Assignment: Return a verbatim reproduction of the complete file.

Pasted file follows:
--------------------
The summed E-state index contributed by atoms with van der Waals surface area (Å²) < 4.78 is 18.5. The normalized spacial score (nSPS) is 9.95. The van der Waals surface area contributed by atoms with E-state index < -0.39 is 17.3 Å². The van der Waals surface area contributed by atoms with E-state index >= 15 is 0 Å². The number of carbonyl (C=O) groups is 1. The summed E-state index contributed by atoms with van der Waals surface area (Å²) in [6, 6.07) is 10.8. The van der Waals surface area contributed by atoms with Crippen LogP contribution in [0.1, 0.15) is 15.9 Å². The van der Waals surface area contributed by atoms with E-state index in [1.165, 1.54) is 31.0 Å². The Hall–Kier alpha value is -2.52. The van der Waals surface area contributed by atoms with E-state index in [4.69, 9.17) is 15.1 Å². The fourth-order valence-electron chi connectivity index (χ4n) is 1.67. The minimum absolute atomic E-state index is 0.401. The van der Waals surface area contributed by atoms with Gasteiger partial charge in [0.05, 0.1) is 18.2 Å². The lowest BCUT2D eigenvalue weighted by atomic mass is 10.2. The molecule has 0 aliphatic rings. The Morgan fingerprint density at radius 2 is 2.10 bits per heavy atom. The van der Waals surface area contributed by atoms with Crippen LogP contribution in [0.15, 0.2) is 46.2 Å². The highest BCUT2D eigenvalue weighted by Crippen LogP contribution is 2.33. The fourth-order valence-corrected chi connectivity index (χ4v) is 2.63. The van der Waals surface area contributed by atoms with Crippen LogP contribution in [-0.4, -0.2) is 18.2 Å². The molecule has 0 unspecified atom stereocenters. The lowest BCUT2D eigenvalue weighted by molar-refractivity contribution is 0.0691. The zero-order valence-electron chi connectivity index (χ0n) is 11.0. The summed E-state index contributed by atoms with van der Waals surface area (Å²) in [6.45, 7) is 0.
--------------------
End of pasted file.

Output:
The summed E-state index contributed by atoms with van der Waals surface area (Å²) < 4.78 is 18.5. The normalized spacial score (nSPS) is 9.95. The van der Waals surface area contributed by atoms with E-state index < -0.39 is 17.3 Å². The van der Waals surface area contributed by atoms with E-state index >= 15 is 0 Å². The number of carbonyl (C=O) groups is 1. The summed E-state index contributed by atoms with van der Waals surface area (Å²) in [6, 6.07) is 10.8. The van der Waals surface area contributed by atoms with Crippen LogP contribution in [0.1, 0.15) is 15.9 Å². The van der Waals surface area contributed by atoms with E-state index in [1.165, 1.54) is 31.0 Å². The Hall–Kier alpha value is -2.52. The van der Waals surface area contributed by atoms with E-state index in [4.69, 9.17) is 15.1 Å². The fourth-order valence-electron chi connectivity index (χ4n) is 1.67. The minimum absolute atomic E-state index is 0.401. The van der Waals surface area contributed by atoms with Gasteiger partial charge in [0.05, 0.1) is 18.2 Å². The lowest BCUT2D eigenvalue weighted by atomic mass is 10.2. The molecule has 0 aliphatic rings. The Morgan fingerprint density at radius 2 is 2.10 bits per heavy atom. The van der Waals surface area contributed by atoms with Crippen LogP contribution in [0.15, 0.2) is 46.2 Å². The highest BCUT2D eigenvalue weighted by Crippen LogP contribution is 2.33. The fourth-order valence-corrected chi connectivity index (χ4v) is 2.63. The van der Waals surface area contributed by atoms with Crippen LogP contribution in [-0.4, -0.2) is 18.2 Å². The molecule has 0 unspecified atom stereocenters. The lowest BCUT2D eigenvalue weighted by molar-refractivity contribution is 0.0691. The zero-order valence-electron chi connectivity index (χ0n) is 11.0. The summed E-state index contributed by atoms with van der Waals surface area (Å²) in [6.45, 7) is 0.